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How Trends in Electronics are Affecting Connectors

Parent Category: 2014 HFE

By Bob Stanton

Rapidly changing demands and designs in product performance and electrical integrity are having a huge effect on electronic connector systems. New, smaller and more portable electronics in aerospace, defense, and other stressful environments, like those encountered in robotics and oil exploration, are resulting in changing demands and designs. To meet the needs, changes are needed to standard micro-D connectors. New technology, including new latching Micro-D connectors developed by Omnetics, offers significant improvements for rapid connection and release with proven signal integrity for the portable and ruggedized electronics flooding into the market. The new latch technology provides high shock and vibration performance tested at military-level specifications. 

Smaller and Lighter Connectors 

It is a fact of life that instruments are changing rapidly and everything is getting smaller. Today’s newer electronic instruments can afford neither the space nor the weight required by older cabling and connector systems. See Figure 1 for a few examples of the variety of connector types traditionally used for electronics. 

1405 trends 01

Figure 1 • Variety of connectors used in electronics.

Even many of the older military specification models are rapidly becoming outdated in the face of the evolving demand for smaller and lighter connection systems. Older connectors like the D-Subminiature connectors (Mil.-DTL-24308), requiring 0.100-inch from pin to pin, just do not fit within today’s systems. Rapid industry growth in micro-size at 0.050-inch spacing and nano-connectors at 0.025-inch spacing are fulfilling the need in today’s higher-technology electronics. 

The change is sweeping through many industries as each one in turn sees the benefits of rugged portability and miniaturization and adjusts to the need for new connector and cable designs. For example, a number of military and deep-space applications began using robotics and soon we began to see emergency rescue device development companies beginning to use miniature cable and connectors. Then, since many emergency applications require the use of devices that can run at higher temperatures, up to 200°C, we began to see the petroleum research and geothermal industry following suit and testing new micro-D connector technology for their applications.  

In short, squeezing a lot into small spaces is becoming key across the industry and micro-D connector technology must be available to serve that need. The designers are heralding the ruggedized miniature connector as a major solution to a combination of design needs and application-related demands. The trend also includes a need for quick plug-and release connector technology, because users do not want to have to go back to a lab and use additional tools to mate or release a connector.  

Increasing Complexity

As electrical circuit technology and complexity evolves, chip speeds are increasing their data processing rates, current and voltages are being used at lower levels and mixed signal systems are demanded within the same interconnect system. The use of these new circuits with higher and higher circuit speeds are evident nearly everywhere, but are most critical in surveillance cameras and high resolution displays used in portable military applications, space satellites, and ruggedized robotic equipment.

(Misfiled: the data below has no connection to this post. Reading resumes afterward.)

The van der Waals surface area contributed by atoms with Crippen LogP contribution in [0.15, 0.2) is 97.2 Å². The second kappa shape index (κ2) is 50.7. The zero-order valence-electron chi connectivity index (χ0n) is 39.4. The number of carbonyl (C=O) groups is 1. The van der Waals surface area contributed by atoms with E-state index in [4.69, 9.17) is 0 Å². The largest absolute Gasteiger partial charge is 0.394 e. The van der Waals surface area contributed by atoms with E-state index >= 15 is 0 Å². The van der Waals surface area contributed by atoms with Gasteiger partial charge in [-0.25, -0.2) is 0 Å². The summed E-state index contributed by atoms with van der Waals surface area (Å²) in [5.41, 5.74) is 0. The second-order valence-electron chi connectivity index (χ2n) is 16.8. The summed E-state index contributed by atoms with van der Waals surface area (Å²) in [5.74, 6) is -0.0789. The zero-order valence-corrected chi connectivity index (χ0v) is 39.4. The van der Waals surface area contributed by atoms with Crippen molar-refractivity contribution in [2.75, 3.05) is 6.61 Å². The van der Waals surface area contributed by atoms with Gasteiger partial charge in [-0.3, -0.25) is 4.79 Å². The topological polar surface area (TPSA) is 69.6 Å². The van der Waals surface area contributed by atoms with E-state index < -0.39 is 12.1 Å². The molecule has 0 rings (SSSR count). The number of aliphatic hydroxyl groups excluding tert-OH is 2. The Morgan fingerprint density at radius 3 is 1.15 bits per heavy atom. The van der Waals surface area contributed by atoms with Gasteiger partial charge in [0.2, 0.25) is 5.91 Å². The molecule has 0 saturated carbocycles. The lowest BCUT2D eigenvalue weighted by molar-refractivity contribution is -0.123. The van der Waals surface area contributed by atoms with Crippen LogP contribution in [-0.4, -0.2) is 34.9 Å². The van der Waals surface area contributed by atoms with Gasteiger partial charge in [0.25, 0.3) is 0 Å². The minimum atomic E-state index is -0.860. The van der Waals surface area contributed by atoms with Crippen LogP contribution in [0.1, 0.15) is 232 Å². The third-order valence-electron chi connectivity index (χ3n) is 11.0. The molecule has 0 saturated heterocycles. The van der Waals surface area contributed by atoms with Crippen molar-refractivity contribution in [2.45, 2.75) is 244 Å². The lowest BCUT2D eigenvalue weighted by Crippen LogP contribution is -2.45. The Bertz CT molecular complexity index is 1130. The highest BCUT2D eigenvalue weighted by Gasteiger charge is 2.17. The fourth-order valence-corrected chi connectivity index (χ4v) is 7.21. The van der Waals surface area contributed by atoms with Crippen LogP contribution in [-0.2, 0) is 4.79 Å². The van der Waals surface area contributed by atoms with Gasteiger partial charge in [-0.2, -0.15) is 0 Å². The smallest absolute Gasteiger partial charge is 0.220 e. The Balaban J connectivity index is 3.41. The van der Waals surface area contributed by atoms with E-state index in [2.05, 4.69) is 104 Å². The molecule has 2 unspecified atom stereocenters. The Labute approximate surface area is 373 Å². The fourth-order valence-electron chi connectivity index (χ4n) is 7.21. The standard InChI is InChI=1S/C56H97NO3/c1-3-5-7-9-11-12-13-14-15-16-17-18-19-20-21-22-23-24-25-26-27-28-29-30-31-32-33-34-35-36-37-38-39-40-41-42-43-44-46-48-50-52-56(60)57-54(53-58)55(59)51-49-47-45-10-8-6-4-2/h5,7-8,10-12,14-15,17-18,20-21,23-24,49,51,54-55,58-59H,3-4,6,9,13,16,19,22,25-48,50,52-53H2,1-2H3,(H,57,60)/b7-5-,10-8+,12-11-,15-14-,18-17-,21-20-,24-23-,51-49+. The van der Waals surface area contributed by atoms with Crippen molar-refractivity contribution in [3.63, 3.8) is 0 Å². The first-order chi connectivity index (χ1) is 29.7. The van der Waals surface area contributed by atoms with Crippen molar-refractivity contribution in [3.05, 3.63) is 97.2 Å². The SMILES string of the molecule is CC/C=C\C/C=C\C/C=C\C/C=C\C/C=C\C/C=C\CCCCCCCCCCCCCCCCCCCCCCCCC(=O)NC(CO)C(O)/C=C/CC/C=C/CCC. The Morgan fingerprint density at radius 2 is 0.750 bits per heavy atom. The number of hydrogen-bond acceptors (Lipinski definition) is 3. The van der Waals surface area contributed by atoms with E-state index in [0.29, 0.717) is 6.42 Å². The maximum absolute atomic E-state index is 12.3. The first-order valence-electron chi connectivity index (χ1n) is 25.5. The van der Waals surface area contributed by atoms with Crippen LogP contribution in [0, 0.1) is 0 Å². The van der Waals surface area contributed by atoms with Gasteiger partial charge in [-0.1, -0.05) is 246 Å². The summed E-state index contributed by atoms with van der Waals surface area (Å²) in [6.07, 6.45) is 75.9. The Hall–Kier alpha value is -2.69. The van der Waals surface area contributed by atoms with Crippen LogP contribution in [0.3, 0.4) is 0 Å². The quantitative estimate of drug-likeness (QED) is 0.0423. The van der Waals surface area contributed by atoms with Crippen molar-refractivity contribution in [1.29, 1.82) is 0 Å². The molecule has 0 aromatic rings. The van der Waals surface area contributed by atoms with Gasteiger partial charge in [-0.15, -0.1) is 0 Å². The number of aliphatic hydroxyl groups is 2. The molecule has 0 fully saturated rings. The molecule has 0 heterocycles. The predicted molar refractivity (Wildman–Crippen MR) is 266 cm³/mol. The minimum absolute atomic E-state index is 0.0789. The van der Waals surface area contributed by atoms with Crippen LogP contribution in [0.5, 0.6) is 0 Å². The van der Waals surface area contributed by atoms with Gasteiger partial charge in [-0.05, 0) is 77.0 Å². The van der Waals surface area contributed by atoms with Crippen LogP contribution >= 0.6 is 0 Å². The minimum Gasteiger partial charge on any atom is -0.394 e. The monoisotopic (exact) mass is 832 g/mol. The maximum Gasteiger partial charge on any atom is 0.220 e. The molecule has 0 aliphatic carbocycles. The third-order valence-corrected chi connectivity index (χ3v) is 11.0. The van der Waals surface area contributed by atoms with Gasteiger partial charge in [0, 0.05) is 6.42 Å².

Nowadays, miniature electronic modules are moved from the big-box, out through cabling to probes, sensors, and detectors used to deliver a variety of information to the main unit, including video, thermal measurements, shock, and guidance. Circuits in mission-critical applications are often placed in harm’s way and must retain the highest reliability and maintain signal integrity even in stressful environments, including high shock and constant vibration of the electronics.  

Changes in the electronics and the applications have both allowed and demanded significant changes in the systems that connect each electronic module to the main driving system or cable and connectors that assist in interlacing electronic connections from module to module or module to sensors, detectors, cameras, lasers or other data acquisition or data distribution devices. And keep in mind that in many cases the new electronics have to be rugged and reliable, wearable or portable, as well as meet the standards of the system in motion. 

A number of critical elements have changed in both the application and the design of those interconnection systems that serve the new electronics: 

  • Voltages are somewhat standardized and are significantly lower than previously. 
  • Current levels are dropping to the milliamp levels, compared to older electronic systems. 
  • Space for signal routing has become limited. 
  • Weight of the connector and cable must be reduced to increase service life of the module.
  • Ruggedness is increasingly significant, especially in airborne and robotized instruments.
  • Rapid connect and interconnection is often critical in field applications.